Curious about Bike Patrol?

P1020280_01by Roseann Wagner
Having participated in bike patrol, I decided to talk to Walt Paciorek, an instructor of the program. Good events require a lot of time and organization led by dedicated people. Here is a way you can give back to a sport that has perhaps given you a great deal of fun.

The information is Walt’s take on the program. The pictures are mine.

The mission of Perimeter Bicycling’s Bike Patrol Program is to provide assistance, encouragement, and support for the participants of Perimeter events. Patrollers offer mechanical assistance, first aid as needed and encouragement to successfully finish the ride.

Perimeter Bike Patrol is a group of nearly 300 certified cyclists who bring enthusiasm for cycling and a deep pool of experience to ensure the success of thousands of riders in Perimeter events every year.

There is also an award for outstanding Bike Patrol in each event.
And of course, all Bike Patrol receive a finisher’s medallion.

Who can participate?

The typical bike patroller is a fit, experienced, and enthusiastic cyclist with basic mechanical skills (fix a flat, correct a thrown chain); knows and practices the rules and procedures of safe cycling, and is willing to assist and encourage other cyclists. A basic understanding of first aid is helpful but not required.
Different ride distances are available to accommodate all ages and sizes of riders. You ride at your own pace (preferably with a partner), but plan on many stops to help riders.

How much does it pay?

For a modest processing fee you get to ride a great event, a striking yellow tee-shirt, a cool medallion, excellent sag stops, and a priceless amount of appreciation and satisfaction. While maybe not rock-star status, you will receive many positive strokes from those you help or who have been helped by others in the past.

What do I have to do to qualify?

Register, attend a certification course, show up early to help at the start, and agree to do all you
can to ensure participants will have a safe and fun event. If you are uncertain about your qualifications, you may request to be paired with an experienced Bike Patroller or team. Review the Bike Patrol Manual (available on-line) before you attend the certification class. Classes are normally held several times each fall; and are held in both Phoenix and Tucson.

How long do I have to be at the event?

Be there early to help at the start, complete the ride, check in at the finish, pick up your
medallion, and then you are finished.

Why is patrol necessary?

A surprising number of riders will need your assistance. They appreciate getting back on the road promptly without a long wait for sag assistance. Bike Patrollers are the eyes and ears of the tour, ready to report or correct problems and assist with mechanical, medical, and motivational emergencies in real time.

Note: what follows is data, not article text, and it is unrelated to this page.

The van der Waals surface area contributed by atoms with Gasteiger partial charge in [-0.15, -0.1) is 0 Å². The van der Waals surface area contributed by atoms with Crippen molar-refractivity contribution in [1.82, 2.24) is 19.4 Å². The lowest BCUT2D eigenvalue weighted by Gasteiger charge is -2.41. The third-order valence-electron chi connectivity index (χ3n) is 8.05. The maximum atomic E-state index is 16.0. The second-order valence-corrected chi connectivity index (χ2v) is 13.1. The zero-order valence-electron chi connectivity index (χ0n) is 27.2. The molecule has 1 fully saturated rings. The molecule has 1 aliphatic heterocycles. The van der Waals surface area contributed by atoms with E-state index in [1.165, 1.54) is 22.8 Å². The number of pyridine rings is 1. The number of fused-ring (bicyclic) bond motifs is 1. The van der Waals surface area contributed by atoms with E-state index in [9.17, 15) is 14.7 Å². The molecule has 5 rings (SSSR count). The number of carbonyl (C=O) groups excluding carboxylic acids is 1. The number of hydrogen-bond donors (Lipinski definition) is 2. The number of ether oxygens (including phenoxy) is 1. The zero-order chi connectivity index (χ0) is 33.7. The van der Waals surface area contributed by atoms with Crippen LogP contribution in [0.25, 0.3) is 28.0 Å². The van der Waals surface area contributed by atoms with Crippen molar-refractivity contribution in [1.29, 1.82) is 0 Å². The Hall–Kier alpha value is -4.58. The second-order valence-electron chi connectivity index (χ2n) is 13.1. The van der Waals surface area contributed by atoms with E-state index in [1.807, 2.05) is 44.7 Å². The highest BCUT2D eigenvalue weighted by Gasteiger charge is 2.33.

Do I have to provide tubes and tire-changing tools?

You will be advised about what tools are useful at the certification class. You may receive a tube or two at packet pickup. Most riders will have their own tubes. A few will not. I always carry a few patched road bike tubes for those who need them and a glue-less (Park is the best) patch kit for odd-sized wheels.

What are other duties of bike patrol?

Assistance, encouragement, and support are paramount. Call in or text every time you stop to provide assistance, or at least at every sag stop. If you observe riders behaving badly or breaking event rules, ask them to mend their ways. If they do not cooperate, report their rider numbers and the circumstances via text, call, or at the next sag stop. There will be consequences.

What do I do if I encounter a crash?

Secure safety for any victims and, if serious, call 911. Provide any first aid that you comfortably can. Stay until help arrives or you are certain a rider can continue. Report the incident via text or call. Complete a report form for all but simple events handled on-site. There can be an events that will be challenging. Some examples I have encountered are hypothermia, hyponatremia, diabetic incidents, heat distress, and severe cramps. These are mid-level events that can be treated on-site if caught early, but can also require professional medical attention. You will make the call – treat, call for support/pickup, or call 911.

What should I do to be prepared?

Be sure your own bike is in good shape before the ride. Bring a fully-charged cell phone.
Between the Bike Patrol Manual and the certification class, you will be prepared. Ride with a partner for fun, efficiency in carrying out duties, and assistance when needed.
If you are interested in being a part of bike patrol, visit to learn more and sign up.


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